We demonstrate how a tightly-focused coherent TEMmn laser beam can be computed in the finite-difference time-domain (FDTD) method. The electromagnetic field around the focus is decomposed into a plane-wave spectrum, and approximated by a finite number of plane waves injected into the FDTD grid using the total-field/scattered-field (TF/SF) method. We provide an error analysis, and guidelines for the discrete approximation. We analyze the scattering of the beam from layered spaces and individual scatterers. The described method should be useful for the simulation of confocal microscopy and optical data storage. An implementation of the method can be found in our free and open source FDTD software (“Angora”).
© 2013 Optical Society of America
The finite-difference time-domain (FDTD) numerical electromagnetic method  is gaining increasing popularity for solving nano-photonics problems [2–5]. In the FDTD method, the electromagnetic field is defined at a finite number of discrete spatial positions, and calculated at consecutive discrete time instants using an explicit leapfrogging algorithm. The simplest illumination modality in the FDTD method is the plane wave, which is now a standard feature in most FDTD implementations. However, in many optical situations one needs to simulate a more complicated illumination beam. In this paper, we describe how a transverse-electric-magnetic (TEM) laser mode of order (m, n) focused by a lens can be simulated in the FDTD method. The basis of our technique is the decomposition of the beam around the focus into a plane-wave spectrum, and the representation of this infinite sum by a finite number of plane waves with suitable amplitude factors. Each plane wave is introduced into the FDTD computational grid using the total-field/scattered-field (TF/SF) method, which is well-studied in the literature. The traditional TF/SF approach for injecting a plane wave into the FDTD grid, explained in detail in , has since been refined by numerous authors. Two notable improvements to the TF/SF method are the matched-numerical-dispersion method  and the perfectly-matched plane-wave source method .
The approach described in this paper is similar to that followed in our previous work , with the following improvements: (i) The range of beams that can be introduced into the FDTD grid is significantly expanded. The results in  merely correspond to the (0, 0) mode with f0 = ∞ within the context of the present paper. (ii) The focused beam is computed in spaces with planar layers and inhomogeneities. A microscopy example is given to demonstrate the possibility for simulating a confocal imaging scenario. (iii) The error analysis performed in the present paper is much more comprehensive and general. (iv) The results described here have been implemented in an open-source FDTD software (Angora), which can be freely downloaded under the GNU Public License.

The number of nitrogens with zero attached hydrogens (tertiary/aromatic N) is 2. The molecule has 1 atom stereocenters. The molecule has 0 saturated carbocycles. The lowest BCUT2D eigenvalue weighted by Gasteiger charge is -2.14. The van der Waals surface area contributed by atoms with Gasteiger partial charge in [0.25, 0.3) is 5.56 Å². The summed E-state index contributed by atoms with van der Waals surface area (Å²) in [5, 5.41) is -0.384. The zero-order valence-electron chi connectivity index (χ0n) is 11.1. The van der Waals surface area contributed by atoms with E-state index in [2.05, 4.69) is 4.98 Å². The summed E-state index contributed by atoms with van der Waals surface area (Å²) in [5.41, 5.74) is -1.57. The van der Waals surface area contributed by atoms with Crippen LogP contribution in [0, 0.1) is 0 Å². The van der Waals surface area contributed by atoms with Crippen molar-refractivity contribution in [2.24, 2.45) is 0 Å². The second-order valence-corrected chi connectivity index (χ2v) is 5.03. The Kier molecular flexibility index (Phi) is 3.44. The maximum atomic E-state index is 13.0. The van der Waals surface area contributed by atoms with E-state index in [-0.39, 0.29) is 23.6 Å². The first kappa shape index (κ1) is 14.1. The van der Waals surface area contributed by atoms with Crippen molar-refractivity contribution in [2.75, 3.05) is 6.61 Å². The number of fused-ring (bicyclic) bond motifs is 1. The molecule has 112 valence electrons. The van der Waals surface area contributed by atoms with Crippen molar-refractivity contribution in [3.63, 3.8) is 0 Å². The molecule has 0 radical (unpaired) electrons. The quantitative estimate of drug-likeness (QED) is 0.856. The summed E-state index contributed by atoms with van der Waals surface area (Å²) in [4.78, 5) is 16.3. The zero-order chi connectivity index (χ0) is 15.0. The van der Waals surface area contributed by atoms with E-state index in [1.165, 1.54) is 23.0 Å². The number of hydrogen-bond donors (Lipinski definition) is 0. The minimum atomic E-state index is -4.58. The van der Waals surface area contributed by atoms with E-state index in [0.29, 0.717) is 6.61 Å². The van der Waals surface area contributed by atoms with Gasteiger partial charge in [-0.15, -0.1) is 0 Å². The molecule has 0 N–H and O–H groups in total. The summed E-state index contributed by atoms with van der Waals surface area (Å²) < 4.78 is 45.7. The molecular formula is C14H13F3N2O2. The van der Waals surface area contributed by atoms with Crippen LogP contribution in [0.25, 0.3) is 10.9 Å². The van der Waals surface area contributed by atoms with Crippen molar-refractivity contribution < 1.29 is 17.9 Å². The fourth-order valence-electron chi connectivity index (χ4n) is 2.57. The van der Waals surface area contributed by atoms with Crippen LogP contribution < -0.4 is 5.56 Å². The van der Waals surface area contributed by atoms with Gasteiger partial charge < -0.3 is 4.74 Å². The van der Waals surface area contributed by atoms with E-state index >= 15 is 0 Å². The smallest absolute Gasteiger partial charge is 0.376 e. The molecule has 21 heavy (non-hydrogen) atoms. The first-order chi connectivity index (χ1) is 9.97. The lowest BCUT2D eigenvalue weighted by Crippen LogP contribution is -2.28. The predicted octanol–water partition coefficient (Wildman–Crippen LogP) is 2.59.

The rest of the paper is organized as follows. In Section 2, the theory of the focused laser beam is explained. In Section 3, the FDTD computation of the theoretical results in Section 2 are given. In Section 4, a comparative error analysis is presented for various approximation schemes. In Section 5, planar layered spaces and scatterers are discussed, and the capability for simulating confocal microscopy is demonstrated. In Section 6, future directions are discussed. In Section 7, our free, open-source FDTD software (Angora) is briefly introduced. The paper is concluded by final remarks in Section 8.
2. Focusing of laser beams
The transverse-electric-magnetic laser mode of order (m, n) (also called a Hermite-Gaussian mode, or a TEMmn mode) is a solution of the paraxial wave equation , which assumes that the energy in the beam propagates mainly in a single direction along parallel rays. The electric field of a TEMmn mode at the beam waist, which is assumed to lie in the (x, y) plane, is given by the following expression:9]. The first two Hermite polynomials are H0(x) = 1, H1(x) = 2x. The intensity maps of the the time-independent parts of the (0, 0), (0, 1), (1, 0), and (1, 1) modes on the beam waist are shown in Fig. 1(a). In real situations, the time dependence ψ(t) is a randomly-fluctuating waveform; which can be assumed statistically stationary in time . This random process will have a wavelength spectrum, which might consist merely of a very narrow wavelength band for a traditional laser, or span a wide range of wavelengths for a su-percontinuum laser. If the entire optical system (including the illuminated object) is linear and time invariant, all second-order coherence properties at the output (e.g., power-spectral density at a point, mutual coherence function between two points, etc.) are completely determined by the second-order coherence properties of the input waveform and the deterministic spectral response of the system [8, 10, 11]. The latter can be obtained by sending a deterministic time pulse with a finite duration and a predefined spectral content through the system. The parameters of a modulated Gaussian waveform, for example, can easily be adjusted to manipulate its spectral content; since the cutoff wavelengths of this waveform are expressible in closed form. This is a suitable approach for a deterministic numerical method such as FDTD that operates directly in time domain.